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NSPRI unveils solutions to Nigeria’s post-harvest losses

The Nigerian Stored Products Research Institute (NSPRI) has developed technology-driven storage facilities for farmers across the country to help tackle post-harvest food losses, one of the leading causes of food insecurity in the country.

NSPRI says it has empowered no fewer than 1,738 farmers in 19 states of the federation with its improved food storage facilities such as iced-fish boxes, hermetic steel drums, smoking kilns, and parabolic solar dryers.

“The NSPRI iced-fish box is one of our innovations and feedback from users indicates that it is considerably curbing spoilage occasioned by inadequate or poor storage,” said Patricia Pessu, executive director, NSPRI in a welcome address during the flag-off ceremony for the distribution of improved storage facilities for vulnerable women and youth farmers.

“For grains and legumes, we have the NSPRI hermetic steel drums as well as the inert atmosphere silos for storage,” Pessu said.

She added that the institute has also developed stackable fruit and vegetable baskets that are designed in such a way that fruits and vegetables transferred from the farm to the market have minimal or no damage as opposed to the traditional baskets raffia used currently.

Read Also: NSPRI deploys steel drums to tackle postharvest losses

“Another of our innovations is the parabolic-shaped solar dryer. This dryer utilizes the abundant sunshine across our country to speedily and hygienically dry different products,” she stated.

She noted that scientists in the institute are working tirelessly to investigate environmental cooling systems in their search for ways to preserve fruits over a longer-term.

According to her, the institute’s innovations are typically premised on some basic principles which are; effectiveness to ensure that when the innovations are deployed it effectively reduces post-harvest losses, cost-efficiency investments made on acquiring them will generate good returns and availability innovations that can be copied and replicated easily and conveniently across the country.

“Our scientists continue to strive with a great deal of enthusiasm to drive these and many other innovations with the active support of our engineers who continue to bring these brilliant scientific concepts to reality by their creative and down-to-earth designs and fabrications,” she said.

She added that the technologies are currently being popularized by the NSPRI using a combination of approaches to ensure that it is deployed by farmers across the country.

“We are engaging different stakeholders including farmers groups, agricultural entrepreneurs, community leaders, young people, and media among others. We are also actively, to the extent of fund availability, advertising some of these innovations in the mass media as well as social media,” she said.

Speaking further, Pessu noted that a key element of NSPRIs mandate is to ensure that prospective users of its technologies understand them, appreciate the value which the technologies translate to, and consequently, readily adopt them.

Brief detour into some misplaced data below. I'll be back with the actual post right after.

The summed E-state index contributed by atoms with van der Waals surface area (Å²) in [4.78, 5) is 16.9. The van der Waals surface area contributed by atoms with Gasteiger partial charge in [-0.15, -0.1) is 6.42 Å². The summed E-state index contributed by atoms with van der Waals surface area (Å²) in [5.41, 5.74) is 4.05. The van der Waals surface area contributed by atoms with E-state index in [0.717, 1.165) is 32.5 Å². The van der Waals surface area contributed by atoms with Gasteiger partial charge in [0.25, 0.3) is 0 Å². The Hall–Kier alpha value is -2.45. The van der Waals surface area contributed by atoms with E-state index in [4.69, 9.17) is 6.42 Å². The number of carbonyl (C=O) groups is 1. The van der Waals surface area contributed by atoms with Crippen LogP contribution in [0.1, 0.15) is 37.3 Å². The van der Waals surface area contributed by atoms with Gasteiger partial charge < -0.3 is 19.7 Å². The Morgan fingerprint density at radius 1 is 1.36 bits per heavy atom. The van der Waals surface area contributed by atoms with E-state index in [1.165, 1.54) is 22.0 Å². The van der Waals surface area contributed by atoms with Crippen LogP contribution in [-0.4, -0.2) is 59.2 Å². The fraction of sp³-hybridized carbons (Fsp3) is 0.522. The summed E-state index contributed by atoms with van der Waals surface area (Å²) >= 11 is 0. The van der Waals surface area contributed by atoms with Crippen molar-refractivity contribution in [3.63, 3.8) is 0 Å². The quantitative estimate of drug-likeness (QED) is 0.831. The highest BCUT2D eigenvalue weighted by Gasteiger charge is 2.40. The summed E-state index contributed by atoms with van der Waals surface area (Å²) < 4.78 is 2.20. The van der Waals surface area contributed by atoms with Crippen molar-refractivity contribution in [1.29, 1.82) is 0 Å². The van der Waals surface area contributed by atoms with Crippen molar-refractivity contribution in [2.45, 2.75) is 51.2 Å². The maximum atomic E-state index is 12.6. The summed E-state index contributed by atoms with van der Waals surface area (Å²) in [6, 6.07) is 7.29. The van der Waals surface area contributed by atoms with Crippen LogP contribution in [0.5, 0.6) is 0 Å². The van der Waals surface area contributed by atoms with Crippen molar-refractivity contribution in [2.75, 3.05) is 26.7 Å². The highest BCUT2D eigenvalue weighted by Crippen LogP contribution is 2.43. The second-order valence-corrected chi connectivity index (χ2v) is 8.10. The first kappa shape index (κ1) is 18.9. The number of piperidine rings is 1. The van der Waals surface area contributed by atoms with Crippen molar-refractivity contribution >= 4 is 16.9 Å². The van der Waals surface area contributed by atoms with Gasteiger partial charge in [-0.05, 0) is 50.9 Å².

“This is what underscores our ongoing effort to significantly increase the promotion and popularization of these technologies to our different stakeholders. Indeed, one major objective of the event is to flag-off the reinforcement of our promotional activities,” she added.

In an address at the same event, Ernest Umakhihe, permanent secretary, Federal Ministry of Agriculture and Rural Development (FMARD), buttressed the importance of the management of agricultural harvests to national food security and commended NSPRI for complementing the efforts of the FMARD at empowering farmers with the skill and wherewithal to enhance production.

“At the Ministry of Agriculture, we recognize that poor post-harvest management has been a critical issue for many years in the agriculture sector and that it severely hampers the productivity of farmers,” he said.

He commended the board and management of NSPRI for keying into the vision of the Federal Government driven by the Federal Ministry of Agriculture and Rural Development.

He noted that the ministry is very impressed with the array of innovations that NSPRI continues to introduce to the agricultural sector regularly.

According to him, the innovations not only contribute to enhancing food security but also generate an economic multiplier effect that translates to enhanced economic growth and development.

Represented by Frank Satumari Kudla, director of extension services, FMARD, the permanent secretary, who expressed his delight at the synergy between the NSPRI and the other sister agencies in the ministry, encouraged the institute to continue with more innovations that will quicken the pace of s and their commercialization of these technologies. He pledged the continued support of the ministry to enable NSPRI to continue to deliver on its mandate.

The highpoint of the occasion was the guided tour of the NSPRI technologies and the ceremonial presentation of the iced fish boxes, fish smoking kilns and hermetic steel drums to the respective farmers and trade associations.

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